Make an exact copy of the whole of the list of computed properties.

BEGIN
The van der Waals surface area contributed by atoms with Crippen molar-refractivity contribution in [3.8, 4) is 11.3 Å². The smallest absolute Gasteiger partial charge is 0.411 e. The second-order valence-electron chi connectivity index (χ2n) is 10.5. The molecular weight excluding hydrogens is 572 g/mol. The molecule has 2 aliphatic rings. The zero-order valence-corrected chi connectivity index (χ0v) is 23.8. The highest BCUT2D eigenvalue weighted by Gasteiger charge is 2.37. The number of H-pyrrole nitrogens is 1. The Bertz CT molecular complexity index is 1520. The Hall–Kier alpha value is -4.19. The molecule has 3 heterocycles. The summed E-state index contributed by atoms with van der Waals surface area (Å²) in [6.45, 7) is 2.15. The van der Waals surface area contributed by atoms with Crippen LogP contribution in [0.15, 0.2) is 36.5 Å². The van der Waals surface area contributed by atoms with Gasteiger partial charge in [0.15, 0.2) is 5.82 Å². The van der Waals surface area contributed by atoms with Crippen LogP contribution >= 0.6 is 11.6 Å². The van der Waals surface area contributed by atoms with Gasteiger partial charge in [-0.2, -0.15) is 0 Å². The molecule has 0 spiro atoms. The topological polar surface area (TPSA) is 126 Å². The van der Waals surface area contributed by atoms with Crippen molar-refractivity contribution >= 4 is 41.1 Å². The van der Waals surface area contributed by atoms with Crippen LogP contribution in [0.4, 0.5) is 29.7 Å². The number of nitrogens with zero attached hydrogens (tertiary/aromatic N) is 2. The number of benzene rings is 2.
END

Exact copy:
The van der Waals surface area contributed by atoms with Crippen molar-refractivity contribution in [3.8, 4) is 11.3 Å². The smallest absolute Gasteiger partial charge is 0.411 e. The second-order valence-electron chi connectivity index (χ2n) is 10.5. The molecular weight excluding hydrogens is 572 g/mol. The molecule has 2 aliphatic rings. The zero-order valence-corrected chi connectivity index (χ0v) is 23.8. The highest BCUT2D eigenvalue weighted by Gasteiger charge is 2.37. The number of H-pyrrole nitrogens is 1. The Bertz CT molecular complexity index is 1520. The Hall–Kier alpha value is -4.19. The molecule has 3 heterocycles. The summed E-state index contributed by atoms with van der Waals surface area (Å²) in [6.45, 7) is 2.15. The van der Waals surface area contributed by atoms with Crippen LogP contribution in [0.15, 0.2) is 36.5 Å². The van der Waals surface area contributed by atoms with Gasteiger partial charge in [0.15, 0.2) is 5.82 Å². The van der Waals surface area contributed by atoms with Crippen LogP contribution >= 0.6 is 11.6 Å². The van der Waals surface area contributed by atoms with Gasteiger partial charge in [-0.2, -0.15) is 0 Å². The molecule has 0 spiro atoms. The topological polar surface area (TPSA) is 126 Å². The van der Waals surface area contributed by atoms with Crippen molar-refractivity contribution >= 4 is 41.1 Å². The van der Waals surface area contributed by atoms with Crippen LogP contribution in [0.4, 0.5) is 29.7 Å². The number of nitrogens with zero attached hydrogens (tertiary/aromatic N) is 2. The number of benzene rings is 2.